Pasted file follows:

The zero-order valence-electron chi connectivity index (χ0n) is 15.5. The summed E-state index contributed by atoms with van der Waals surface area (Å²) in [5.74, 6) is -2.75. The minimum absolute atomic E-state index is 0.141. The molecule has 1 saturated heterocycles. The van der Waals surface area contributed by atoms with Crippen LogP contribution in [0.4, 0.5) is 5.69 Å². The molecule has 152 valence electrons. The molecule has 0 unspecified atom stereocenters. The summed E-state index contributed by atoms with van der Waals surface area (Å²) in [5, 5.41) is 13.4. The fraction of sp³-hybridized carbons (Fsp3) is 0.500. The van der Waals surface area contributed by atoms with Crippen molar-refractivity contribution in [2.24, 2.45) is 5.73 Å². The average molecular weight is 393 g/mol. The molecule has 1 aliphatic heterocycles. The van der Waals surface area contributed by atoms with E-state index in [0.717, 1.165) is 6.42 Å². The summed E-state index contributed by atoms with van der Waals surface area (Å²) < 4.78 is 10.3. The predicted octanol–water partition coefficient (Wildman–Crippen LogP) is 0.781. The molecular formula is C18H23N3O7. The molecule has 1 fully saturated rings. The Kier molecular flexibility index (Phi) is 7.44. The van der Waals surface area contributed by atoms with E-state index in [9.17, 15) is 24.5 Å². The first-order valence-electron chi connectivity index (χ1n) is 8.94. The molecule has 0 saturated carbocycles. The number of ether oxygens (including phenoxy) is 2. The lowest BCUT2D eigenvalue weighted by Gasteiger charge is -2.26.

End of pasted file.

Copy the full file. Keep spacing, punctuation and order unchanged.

The zero-order valence-electron chi connectivity index (χ0n) is 15.5. The summed E-state index contributed by atoms with van der Waals surface area (Å²) in [5.74, 6) is -2.75. The minimum absolute atomic E-state index is 0.141. The molecule has 1 saturated heterocycles. The van der Waals surface area contributed by atoms with Crippen LogP contribution in [0.4, 0.5) is 5.69 Å². The molecule has 152 valence electrons. The molecule has 0 unspecified atom stereocenters. The summed E-state index contributed by atoms with van der Waals surface area (Å²) in [5, 5.41) is 13.4. The fraction of sp³-hybridized carbons (Fsp3) is 0.500. The van der Waals surface area contributed by atoms with Crippen molar-refractivity contribution in [2.24, 2.45) is 5.73 Å². The average molecular weight is 393 g/mol. The molecule has 1 aliphatic heterocycles. The van der Waals surface area contributed by atoms with E-state index in [0.717, 1.165) is 6.42 Å². The summed E-state index contributed by atoms with van der Waals surface area (Å²) < 4.78 is 10.3. The predicted octanol–water partition coefficient (Wildman–Crippen LogP) is 0.781. The molecular formula is C18H23N3O7. The molecule has 1 fully saturated rings. The Kier molecular flexibility index (Phi) is 7.44. The van der Waals surface area contributed by atoms with E-state index in [9.17, 15) is 24.5 Å². The first-order valence-electron chi connectivity index (χ1n) is 8.94. The molecule has 0 saturated carbocycles. The number of ether oxygens (including phenoxy) is 2. The lowest BCUT2D eigenvalue weighted by Gasteiger charge is -2.26.